Byline: NICK HOPKINS
TAKEN at face value, it was an attempt by the CIA to clear up a perplexing mystery.
The agency admitted, albeit reluctantly, that more than half the sightings of Unidentified Flying Objects recorded during the Fifties and Sixties could be explained after all.
The darting silver objects seen in the sky and assiduously reported by members of the public were not flying saucers or alien space ships of any kind.
They were U.S. military spy planes flying top-secret reconnaissance missions from bases in Nevada and California to the Soviet Union at the height of the Cold War.
The aircraft, the Lockheed U-2 and the Lockheed SR-71 Blackbird, flew at very high altitudes - the latter flew at more than 2,000mph at up to 85,000ft. No wonder people squinting into the heavens thought they had seen strange objects.
Duplicity had been necessary, the CIA reasoned, in the interests of `national security'.
The Air Force had made `misleading and deceptive statements in order to allay fears and to protect an extraordinarily sensitive project,' the agency said. So the public had been fobbed off with half-hearted explanations of the sightings - weather balloons which had gone astray and atmospheric phenomena were the favoured white lies.
The optimists in the CIA hoped that this belated admission in documents published on the Internet would be another nail in the coffin of the UFO `believers' who have been a thorn in their side for 50 years. But the realists acknowledged that far from defusing the issue, it has only added to the intrigue.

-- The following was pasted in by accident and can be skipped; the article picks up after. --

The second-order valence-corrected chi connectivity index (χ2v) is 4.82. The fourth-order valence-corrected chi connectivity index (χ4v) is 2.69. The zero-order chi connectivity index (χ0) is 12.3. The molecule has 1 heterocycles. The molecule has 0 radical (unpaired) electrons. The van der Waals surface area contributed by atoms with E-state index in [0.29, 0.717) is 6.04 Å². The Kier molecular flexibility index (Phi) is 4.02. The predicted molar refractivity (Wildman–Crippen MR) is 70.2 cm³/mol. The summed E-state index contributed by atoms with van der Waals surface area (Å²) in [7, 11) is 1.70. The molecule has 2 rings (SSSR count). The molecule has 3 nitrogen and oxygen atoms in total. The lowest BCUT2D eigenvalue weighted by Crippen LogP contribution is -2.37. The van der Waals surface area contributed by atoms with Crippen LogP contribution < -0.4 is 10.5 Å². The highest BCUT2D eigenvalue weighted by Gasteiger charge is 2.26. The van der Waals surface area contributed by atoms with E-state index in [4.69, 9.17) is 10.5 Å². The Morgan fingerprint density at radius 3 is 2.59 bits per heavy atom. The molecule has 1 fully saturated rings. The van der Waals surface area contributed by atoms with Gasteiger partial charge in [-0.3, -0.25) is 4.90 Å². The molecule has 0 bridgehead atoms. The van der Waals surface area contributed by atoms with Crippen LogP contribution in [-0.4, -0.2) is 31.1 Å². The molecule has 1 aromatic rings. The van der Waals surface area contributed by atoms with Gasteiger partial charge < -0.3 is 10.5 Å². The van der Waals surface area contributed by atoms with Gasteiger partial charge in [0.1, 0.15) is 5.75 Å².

After so many years of fooling the public, why should anyone believe the CIA now? And why has the CIA suddenly come clean about a subject in which it always maintained it had no involvement.
Even if the report were true, what about the other UFO sightings which the CIA cannot explain? There is a strong body of respected opinion on both sides of the Atlantic which believes the CIA has panicked in the face of an enormous surge of interest in all things extra-terrestrial.
While the number of UFO sightings rises every year, the vacuous explanations and stone-walling have remained the same.
`The old cover-up stories just don't wash any more,' said John E. Pike, head of space policy at the Federation of American Scientists, based in Washington. `The flying saucer community is definitely onto something.'
The UFO `believers' who have dissected the CIA report divide into two camps: the radicals who don't believe a word the agency is saying; and the moderates who accept the CIA is probably telling the truth - but not the whole truth.
Walter Andrus, international director of the Mutual UFO Network, is in the former camp. `The public are not stupid,' he said. `They've been lied to by the government so often over the years that they are not going to believe it.'
There are Britons, though, who are less dismissive of the CIA. They think the agency is boxing clever to try to assuage the thousands of people who believe they have seen a UFO but are still inherently sceptical.
`Obviously there is a problem of admission here,' said Nick Pope, who studied UFO sightings for the Ministry of Defence between 1991 and 1994, and still works there.
`The CIA hardly inspires confidence in what it is saying by admitting that everything it has said in the past was all lies. But even if you do believe that many of these sightings were spy planes, it does not amount to very much.
`The report does not help to explain the numerous low-altitude sightings of UFOs, or the photographs of circular-shaped objects in the sky. Hundreds of them …